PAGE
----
Published: Mar 09, 2013 07:00 PM
Modified: Mar 09, 2013 08:42 PM
CHAPEL HILL - Northside and Pine Knolls residents who need a job can get in on the ground floor this week of a big West Rosemary Street construction project.
Larry Short, managing partner of the Shortbread Lofts residential and commercial development, said the two-day jobs fair is a way to give back and include the community. The idea came up during the town’s special-use permitting process, he said.
“Folks like to talk about ways to be more inclusive, and we never see any follow-through,” Short said. “We may be able to help some people.”
The seven-story student-oriented complex is going up on the edge of Northside, the historically African-American community that faces increasing pressure from developers looking to convert single-family homes to student rentals. Pine Knolls, off Merritt Mill Road south of Cameron Avenue, faces similar pressure.
The Shortbread project’s 85 apartments and first-floor retail have been promoted as a way to relieve some of those pressures. The developer also paid $25,000 to the town’s affordable housing fund. Construction crews are finishing the preliminary site work now, including underground utility lines that also will serve nearby downtown businesses.
So far, they’ve gotten a good response from town and community leaders, Short said.
Hudson Vaughan, associate director of the Marian Cheek Jackson Center in St. Joseph CME Church, said the job fair is a good start. It’s hard to say what it will mean to the community just yet, he said.
“I think most people in the community I have talked to would love to see real jobs come out of this,” he said.
Delores Bailey, executive director of Empowerment Inc., a community organizing and affordable housing nonprofit, said developers have promised to provide jobs before, but it didn’t pan out. Her hope is that this job fair also will attract former residents who have moved to other Triangle towns and encourage them to come back to the community, she said.
George Sparling, vice president and general manager of contractor Moriarty Southeast, said they will need skilled and unskilled workers to help with everything from cleanup and temporary elevator operation to carpentry, concrete and steel assembly. It’s hard to say how many people they will hire, he said.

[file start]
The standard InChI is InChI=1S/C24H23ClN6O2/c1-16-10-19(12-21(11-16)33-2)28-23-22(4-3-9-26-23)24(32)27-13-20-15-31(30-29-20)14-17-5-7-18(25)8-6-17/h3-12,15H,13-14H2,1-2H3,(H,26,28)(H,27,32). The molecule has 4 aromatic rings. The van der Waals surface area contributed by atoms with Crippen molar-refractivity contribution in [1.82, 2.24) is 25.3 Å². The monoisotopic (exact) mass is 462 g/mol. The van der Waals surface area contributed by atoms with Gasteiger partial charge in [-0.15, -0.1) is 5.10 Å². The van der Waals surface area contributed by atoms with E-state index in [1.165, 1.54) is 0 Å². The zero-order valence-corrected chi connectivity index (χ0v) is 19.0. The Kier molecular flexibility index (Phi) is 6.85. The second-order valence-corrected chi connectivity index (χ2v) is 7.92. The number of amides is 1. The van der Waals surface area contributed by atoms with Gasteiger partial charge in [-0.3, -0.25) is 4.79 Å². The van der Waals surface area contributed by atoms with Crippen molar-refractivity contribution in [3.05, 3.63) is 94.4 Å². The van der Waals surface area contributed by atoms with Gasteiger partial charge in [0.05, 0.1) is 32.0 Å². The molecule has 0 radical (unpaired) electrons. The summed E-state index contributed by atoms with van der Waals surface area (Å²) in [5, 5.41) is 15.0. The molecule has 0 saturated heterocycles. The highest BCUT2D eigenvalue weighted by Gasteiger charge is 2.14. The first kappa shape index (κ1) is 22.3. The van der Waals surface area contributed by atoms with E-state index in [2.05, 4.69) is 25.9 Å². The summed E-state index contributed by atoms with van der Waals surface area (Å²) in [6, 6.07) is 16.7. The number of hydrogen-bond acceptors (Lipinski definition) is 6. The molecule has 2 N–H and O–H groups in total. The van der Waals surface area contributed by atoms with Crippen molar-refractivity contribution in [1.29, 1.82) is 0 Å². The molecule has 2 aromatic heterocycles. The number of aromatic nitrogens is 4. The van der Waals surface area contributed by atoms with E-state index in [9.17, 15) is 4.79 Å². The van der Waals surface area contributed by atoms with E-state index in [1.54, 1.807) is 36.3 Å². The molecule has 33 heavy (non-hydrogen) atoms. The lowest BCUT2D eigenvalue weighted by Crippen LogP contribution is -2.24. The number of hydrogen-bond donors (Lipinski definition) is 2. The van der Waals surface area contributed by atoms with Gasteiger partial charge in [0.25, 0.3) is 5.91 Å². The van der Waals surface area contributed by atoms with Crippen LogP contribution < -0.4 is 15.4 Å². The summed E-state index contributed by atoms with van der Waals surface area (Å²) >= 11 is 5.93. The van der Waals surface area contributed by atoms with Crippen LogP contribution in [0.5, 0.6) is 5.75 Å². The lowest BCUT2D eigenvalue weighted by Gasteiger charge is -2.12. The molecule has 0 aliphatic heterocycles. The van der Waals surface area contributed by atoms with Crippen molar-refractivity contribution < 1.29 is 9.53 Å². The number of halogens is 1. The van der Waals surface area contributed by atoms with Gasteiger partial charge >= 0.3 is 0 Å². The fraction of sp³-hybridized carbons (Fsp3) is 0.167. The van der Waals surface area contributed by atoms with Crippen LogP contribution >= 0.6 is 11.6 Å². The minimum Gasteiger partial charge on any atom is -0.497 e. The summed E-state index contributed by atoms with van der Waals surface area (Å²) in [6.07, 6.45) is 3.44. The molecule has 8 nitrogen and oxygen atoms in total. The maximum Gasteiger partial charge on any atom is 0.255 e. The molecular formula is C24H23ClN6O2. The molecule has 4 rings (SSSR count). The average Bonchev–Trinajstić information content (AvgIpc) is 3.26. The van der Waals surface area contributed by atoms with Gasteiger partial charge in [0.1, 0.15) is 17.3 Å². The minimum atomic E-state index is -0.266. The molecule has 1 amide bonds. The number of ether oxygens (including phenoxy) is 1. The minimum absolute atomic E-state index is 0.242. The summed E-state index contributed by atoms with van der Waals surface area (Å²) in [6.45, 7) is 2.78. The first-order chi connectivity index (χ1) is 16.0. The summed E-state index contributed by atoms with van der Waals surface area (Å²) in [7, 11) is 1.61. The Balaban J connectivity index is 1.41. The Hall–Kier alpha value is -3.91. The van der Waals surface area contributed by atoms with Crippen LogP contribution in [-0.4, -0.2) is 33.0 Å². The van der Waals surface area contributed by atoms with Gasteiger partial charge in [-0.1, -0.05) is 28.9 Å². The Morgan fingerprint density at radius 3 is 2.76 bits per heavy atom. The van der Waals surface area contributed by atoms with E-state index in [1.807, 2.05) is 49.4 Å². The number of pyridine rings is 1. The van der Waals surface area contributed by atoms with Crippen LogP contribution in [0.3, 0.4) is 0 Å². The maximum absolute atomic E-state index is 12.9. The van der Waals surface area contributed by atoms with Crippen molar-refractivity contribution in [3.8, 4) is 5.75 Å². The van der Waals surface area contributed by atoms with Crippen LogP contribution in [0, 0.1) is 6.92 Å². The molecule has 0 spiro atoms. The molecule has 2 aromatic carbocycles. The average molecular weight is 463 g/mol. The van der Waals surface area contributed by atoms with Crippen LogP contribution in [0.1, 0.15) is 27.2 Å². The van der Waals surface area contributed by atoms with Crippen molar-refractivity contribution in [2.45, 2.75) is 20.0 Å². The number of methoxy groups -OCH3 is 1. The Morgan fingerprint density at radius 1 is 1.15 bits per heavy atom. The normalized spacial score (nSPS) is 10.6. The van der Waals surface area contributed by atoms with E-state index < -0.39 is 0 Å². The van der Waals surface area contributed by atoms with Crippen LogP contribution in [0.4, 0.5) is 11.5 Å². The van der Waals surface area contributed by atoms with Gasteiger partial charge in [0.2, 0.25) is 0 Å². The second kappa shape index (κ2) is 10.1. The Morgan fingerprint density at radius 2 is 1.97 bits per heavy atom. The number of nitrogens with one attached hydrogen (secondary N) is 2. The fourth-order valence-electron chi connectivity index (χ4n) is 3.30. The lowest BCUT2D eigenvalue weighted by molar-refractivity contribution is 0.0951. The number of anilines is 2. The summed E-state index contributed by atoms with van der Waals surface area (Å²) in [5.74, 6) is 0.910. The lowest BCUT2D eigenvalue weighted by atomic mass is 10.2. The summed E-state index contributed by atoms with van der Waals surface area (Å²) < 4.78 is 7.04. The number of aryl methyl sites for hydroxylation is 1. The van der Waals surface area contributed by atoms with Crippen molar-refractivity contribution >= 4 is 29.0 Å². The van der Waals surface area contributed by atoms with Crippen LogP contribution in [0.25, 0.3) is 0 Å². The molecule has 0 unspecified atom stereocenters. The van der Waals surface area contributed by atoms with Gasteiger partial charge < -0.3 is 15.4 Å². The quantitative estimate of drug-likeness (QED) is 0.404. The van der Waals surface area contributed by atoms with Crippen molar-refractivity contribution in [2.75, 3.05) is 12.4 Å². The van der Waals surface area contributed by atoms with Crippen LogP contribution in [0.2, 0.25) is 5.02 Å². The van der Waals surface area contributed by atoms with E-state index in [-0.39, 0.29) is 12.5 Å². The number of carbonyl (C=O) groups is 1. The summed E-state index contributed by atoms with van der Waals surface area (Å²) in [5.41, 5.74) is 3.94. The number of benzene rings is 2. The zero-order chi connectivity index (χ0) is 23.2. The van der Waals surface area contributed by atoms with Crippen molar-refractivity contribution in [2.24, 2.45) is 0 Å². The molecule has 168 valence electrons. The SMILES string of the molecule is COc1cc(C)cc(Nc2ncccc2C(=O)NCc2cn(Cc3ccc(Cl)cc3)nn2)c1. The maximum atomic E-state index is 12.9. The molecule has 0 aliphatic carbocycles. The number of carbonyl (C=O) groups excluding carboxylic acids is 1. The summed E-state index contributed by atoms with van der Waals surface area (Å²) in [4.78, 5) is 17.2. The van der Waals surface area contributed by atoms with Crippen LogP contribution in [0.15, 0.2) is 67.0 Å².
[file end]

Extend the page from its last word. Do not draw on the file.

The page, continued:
Bailey said the salary range that’s been discussed is $8 to $12 an hour.
The length of the work will depend on how long each position is needed. Some jobs may be short term, while others may last the extent of the project, he said. It also will be a special opportunity for Northside residents who work out well to get a chance at future projects, Sparling said.
Bailey said applicants should come dressed to impress with a good pair of workboots and a toolbelt, if they have one.
“Be ready to work. If you’re just doing something for a couple of weeks, stay home,” she said.
The jobs fair is one of three Shortbread Lofts initiatives designed to support the Northside community. Another is public art, and local artist Michael Brown will work later this year with younger residents to design and create a metal sculpture for display at the development. Short also is working with Chapel Hill’s Internet Technology department to determine how to put broadband Internet service equipment on the complex’s roof at his expense. Northside residents will be able to take advantage of the Internet access, he said.
Vaughan said the community needs more developers who say they care to help create jobs with fair wages and build affordable housing.
“The things that show a commitment with power and money behind them are the things that show me they care,” he said.